Born in 1890 in Logan, Utah, Marriner S. Eccles was the eldest son of pioneering Utah industrialist David Eccles, namesake of the university’s business school. He led the creation of First Security Corporation, the nation’s first multi-state operating bank holding company, and his deft handling of its finances through the 1929 stock market crash brought him to the attention of President Franklin D. Roosevelt, who tapped him to steward the nation’s financial resources through the Great Depression. In doing so, he rose to prominence as the “Father of the modern Federal Reserve,” crafting U.S. monetary policy and keystones of the nation’s financial systems, including the Banking Act of 1935, that remain today. These include not only a reformed Federal Reserve System, but also the creation of the Federal Deposit Insurance Corporation, the Federal Housing Act and the 1951 Treasury-Fed Accord, which assured the Federal Reserve’s independence. Today, the Federal Reserve Board Building in Washington, D.C., bears the name of Marriner S. Eccles and prominently displays in the foyer a statue in his honor. He is also one of just four Utahns recognized by a statue on the Utah State Capitol’s North Plaza.
Marriner S. Eccles Institute for Economics and Quantitative Analysis
The Marriner S. Eccles Institute for Economics and Quantitative Analysis builds on the academic distinction of the David Eccles School of Business both locally and nationally. The school’s remarkable growth in visibility, ranking and impact has been highlighted most recently by the establishment of its Lassonde Entrepreneur Institute, Kem C. Gardner Policy Institute and innovative new Business Scholars Program.
In conjunction with the creation of the institute, the university will offer a new undergraduate academic major at the David Eccles School of Business, to be launched in fall semester 2017. Students in the Quantitative Analysis of Markets and Organizations major will pursue degrees that provide them with innovative courses focused on econometric and data analysis, game theory and wide-ranging economic thought. Directing the new institute will be Adam Meirowitz, Kem C. Gardner Professor of Finance at the David Eccles School of Business, who has played a key role in crafting the newly created major with fellow faculty members Scott Schaefer and Luis Rayo.
“With economic analysis now applied widely to address problems in both the public and private realms, the new Eccles Institute not only will contribute significantly to these fields through its research, but also will enable the University of Utah and the Eccles School to develop talented economics graduates who will make positive, real-world impacts,” Meirowitz said.
For more information about the Marriner S. Eccles Institute for Economics and Quantitative Analysis at the University of Utah, visit Marriner.Eccles.Utah.edu.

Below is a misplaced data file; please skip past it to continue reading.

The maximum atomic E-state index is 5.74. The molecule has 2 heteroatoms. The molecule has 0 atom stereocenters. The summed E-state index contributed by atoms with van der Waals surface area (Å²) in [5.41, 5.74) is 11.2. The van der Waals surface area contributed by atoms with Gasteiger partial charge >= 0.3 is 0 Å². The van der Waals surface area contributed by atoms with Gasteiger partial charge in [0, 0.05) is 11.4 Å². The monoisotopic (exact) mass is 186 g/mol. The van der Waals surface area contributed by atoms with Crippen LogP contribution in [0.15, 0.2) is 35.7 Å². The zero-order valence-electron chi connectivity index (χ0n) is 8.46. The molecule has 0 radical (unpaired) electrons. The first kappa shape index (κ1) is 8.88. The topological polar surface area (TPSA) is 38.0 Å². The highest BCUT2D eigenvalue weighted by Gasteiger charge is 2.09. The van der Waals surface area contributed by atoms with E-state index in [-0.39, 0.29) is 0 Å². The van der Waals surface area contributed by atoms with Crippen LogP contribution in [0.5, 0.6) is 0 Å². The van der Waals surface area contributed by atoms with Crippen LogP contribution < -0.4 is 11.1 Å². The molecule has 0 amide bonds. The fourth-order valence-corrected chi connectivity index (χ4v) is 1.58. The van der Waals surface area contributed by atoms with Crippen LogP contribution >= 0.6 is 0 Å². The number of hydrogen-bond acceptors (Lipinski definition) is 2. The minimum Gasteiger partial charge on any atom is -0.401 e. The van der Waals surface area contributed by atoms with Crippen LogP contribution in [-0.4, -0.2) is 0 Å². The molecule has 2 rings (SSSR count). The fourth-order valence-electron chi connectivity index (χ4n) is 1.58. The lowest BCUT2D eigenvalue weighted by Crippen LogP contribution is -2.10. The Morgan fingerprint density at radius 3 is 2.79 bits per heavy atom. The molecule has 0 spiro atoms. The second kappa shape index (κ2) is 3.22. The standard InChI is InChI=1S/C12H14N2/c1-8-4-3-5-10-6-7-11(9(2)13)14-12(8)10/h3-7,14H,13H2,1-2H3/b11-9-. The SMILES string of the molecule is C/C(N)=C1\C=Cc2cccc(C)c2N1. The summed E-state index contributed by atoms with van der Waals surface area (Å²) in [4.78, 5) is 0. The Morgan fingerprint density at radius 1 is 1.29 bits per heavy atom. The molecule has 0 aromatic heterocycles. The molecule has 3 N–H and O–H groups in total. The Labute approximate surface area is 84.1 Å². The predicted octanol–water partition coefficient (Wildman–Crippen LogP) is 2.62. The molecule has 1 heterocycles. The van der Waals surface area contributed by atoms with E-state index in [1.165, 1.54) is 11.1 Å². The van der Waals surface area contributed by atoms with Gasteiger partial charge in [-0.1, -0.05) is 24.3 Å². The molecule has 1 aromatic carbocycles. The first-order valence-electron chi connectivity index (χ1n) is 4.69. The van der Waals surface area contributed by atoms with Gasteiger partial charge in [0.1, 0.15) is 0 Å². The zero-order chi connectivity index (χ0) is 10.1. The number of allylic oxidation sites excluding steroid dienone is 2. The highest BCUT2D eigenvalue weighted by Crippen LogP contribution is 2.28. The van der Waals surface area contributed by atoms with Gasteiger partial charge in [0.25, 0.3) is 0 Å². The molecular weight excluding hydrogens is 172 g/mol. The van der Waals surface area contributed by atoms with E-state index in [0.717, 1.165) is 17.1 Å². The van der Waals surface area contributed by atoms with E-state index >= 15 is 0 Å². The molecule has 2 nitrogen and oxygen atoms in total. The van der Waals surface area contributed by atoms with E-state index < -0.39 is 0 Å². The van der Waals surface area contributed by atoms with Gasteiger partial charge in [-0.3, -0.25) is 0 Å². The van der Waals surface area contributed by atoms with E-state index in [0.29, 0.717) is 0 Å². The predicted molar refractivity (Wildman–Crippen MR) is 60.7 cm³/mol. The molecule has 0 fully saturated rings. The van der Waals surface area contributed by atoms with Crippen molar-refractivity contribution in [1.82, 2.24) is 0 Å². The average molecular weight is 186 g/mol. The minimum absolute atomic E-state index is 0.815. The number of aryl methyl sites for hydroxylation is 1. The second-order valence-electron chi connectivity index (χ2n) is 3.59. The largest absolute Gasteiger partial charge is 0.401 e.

David Eccles School of Business: Impact of Eccles family foundations
For more than three decades, the generosity of several Eccles family foundations has made a resounding impact on the excellence of the University of Utah’s David Eccles School of Business. The gift from the George S. and Dolores Doré Eccles Foundation and Marriner S. Eccles Foundation in support of the new Marriner S. Eccles Institute for Economics and Quantitative Analysis continues a remarkable tradition of philanthropy that has directed nearly $50 million to enhance business education at the U. This includes grants from these two foundations, established by two of the sons of David Eccles, as well as the Emma Eccles Jones Foundation, established by one of his daughters, which awarded a major grant in 1991 that was recognized by the naming of the school in honor of her father. Eccles family foundation gifts have supported the school’s building projects, student scholarships, endowed chairs for faculty and innovative initiatives enhancing the school’s curricula.
“Gifts from the Eccles family have been without equal in their transformative effect on the growth in excellence of education at the University of Utah,” Randall said. “We take immense pride in bearing the name of David Eccles, one of the most prominent early industrialists of the western U.S., whose entrepreneurial spirit, innovation, ethics and perseverance continue to guide our faculty, students and community partners today. The addition of the Marriner S. Eccles Institute for Economics and Quantitative Analysis to our business school that bears his father’s name extends the remarkable Eccles family legacy even further. It will continue to make a positive difference in the quality of our programs and the graduates we educate for generations to come.”